At left center of the photograph above, where the Mill Creek crosses Capitol Street, stood the Cole house, now on Hood Street. To the north (toward the foreground of the photograph) was the Hinges/Kimball house, now a private residence at 1075 Capitol Street. The neighboring Parrish and Rockenfield houses, owned by the City of Salem, are at A. C. Gilbert Discovery Village. These properties are all designated as Local Landmarks.
Before the state construction, Parrish Street cut west across from Capitol Street, and many smaller houses on each side were moved to Williams Street. The small courtyard apartments on D Street (see them at left above dotted line) are in an adjoining Williams Street development created for them.
On the area between Summer and Winter streets, the State Lands Building was completed in 1990. Several houses on the east side of Winter Street escaped demolition: the historic Moon House and German Methodist Parsonage were moved to complex of older homes off D Street and completely renovated to retain their original integrity; the Stiff, Huntington, and McGilchrist house were incorporated as offices into the Capitol Mall Heritage Park at D Street between Summer and Winter Streets. This natural area south of "D" Street and bordering Mill Creek is landscaped for pleasant moments of reflection by this historic waterway. Grant Neighborhood is directly north of "D" Street.
Other events
  • R.G. Andersen-Wyckoff becomes mayor.
  • This busy activity of the Salem Public Library is interrupted this year by a major renovation that caused the facility to temporarily relocate for several months during construction. One handsome addition of the main floor was the Heritage Room, the result of the generosity and the foresight of the descendants of two Salem Area families. It honors Max and Martha Gehlar and Gov. Douglas and Mabel McKay. Handsome tables, chairs and cabinets were built by Dave and Bob Anderson as their contribution to the Heritage Room. The new Loucks Lecture hall was named for former mayor, Al Loucks, an active library supporter. Not so apparent to the public was the establishment of the library's database, with its Oregon Historical Photograph Collections (used generously in this feature).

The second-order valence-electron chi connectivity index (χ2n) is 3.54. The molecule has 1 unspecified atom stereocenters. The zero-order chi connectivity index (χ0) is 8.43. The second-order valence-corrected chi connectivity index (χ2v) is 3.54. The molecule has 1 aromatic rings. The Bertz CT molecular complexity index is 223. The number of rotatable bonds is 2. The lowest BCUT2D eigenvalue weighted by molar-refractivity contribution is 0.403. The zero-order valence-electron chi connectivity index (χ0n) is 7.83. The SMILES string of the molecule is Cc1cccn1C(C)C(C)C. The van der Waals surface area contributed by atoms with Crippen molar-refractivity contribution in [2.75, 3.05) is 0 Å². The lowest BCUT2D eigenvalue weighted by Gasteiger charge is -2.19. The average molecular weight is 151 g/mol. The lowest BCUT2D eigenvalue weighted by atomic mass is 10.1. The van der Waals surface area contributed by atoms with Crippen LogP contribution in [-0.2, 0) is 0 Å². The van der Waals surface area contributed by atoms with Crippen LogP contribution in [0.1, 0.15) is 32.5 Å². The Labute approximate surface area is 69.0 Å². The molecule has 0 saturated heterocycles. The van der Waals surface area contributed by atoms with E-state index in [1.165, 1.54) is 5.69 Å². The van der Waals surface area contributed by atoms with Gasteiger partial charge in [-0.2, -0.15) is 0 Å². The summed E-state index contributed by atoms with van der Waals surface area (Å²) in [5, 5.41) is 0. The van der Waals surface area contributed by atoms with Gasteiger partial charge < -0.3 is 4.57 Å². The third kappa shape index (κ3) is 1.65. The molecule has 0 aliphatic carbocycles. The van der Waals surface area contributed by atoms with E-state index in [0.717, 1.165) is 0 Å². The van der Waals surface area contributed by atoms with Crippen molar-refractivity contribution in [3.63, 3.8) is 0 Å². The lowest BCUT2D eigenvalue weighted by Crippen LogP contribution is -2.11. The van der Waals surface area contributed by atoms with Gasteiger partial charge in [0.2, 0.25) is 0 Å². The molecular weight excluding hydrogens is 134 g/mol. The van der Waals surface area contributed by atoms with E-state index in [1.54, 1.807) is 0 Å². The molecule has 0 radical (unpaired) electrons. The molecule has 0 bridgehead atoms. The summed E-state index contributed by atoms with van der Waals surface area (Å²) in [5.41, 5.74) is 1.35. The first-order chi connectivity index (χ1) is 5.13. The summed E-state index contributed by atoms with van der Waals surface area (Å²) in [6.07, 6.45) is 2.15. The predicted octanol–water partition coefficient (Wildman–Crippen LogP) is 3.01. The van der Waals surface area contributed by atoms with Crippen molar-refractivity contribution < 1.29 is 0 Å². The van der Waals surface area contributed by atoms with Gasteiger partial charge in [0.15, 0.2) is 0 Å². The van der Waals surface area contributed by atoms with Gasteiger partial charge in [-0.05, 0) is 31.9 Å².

• Jim Scheppke is appointed the State Librarian, a position he held for 20 years until his retirement in 2011. As a convenience for visits to the State Library and other buildings of the North Capitol Mall, an underground parking garage serving the North Capitol Mall is added at this time.
    The World War I Doughboy at Oregon Veterans Memorial Park
    The 1924 World War I Doughboy statue is relocated to the memorial park at the Veterans' Building. It is now a part of a collection of military memorials north of the building and along Winter Street on the west side of Mill Creek. 
  •  To acknowledge the health risks of tobacco use, the Salem Hospital becomes smoke-free. In the next ten years, smoking in Oregon's commercial establishments and all public buildings will disappear.
  • Proposition 5 passes: Property taxes dedicated for school funding were capped at $15.00 per $1,000 of real market value per year, and gradually lowered to $5. Property taxes for other purposes were capped at $10 per $1,000 per year. Thus the total property tax rate would be 1.5% at the end of the five-year phase in period. The measure transferred the responsibility for school funding from local government to the state, to equalize funding.
  • A local ballot proposal to fund a Willamette riverside park and hotel on city property purchased from Boise Cascade is defeated.
  • The Willamette Landing condominium complex is completed on Water Street in North Salem offering housing directly on the shore of the Willamette River. The lack of interest in purchasing "condos" leads the owner to offer the units as rentals.

No comments: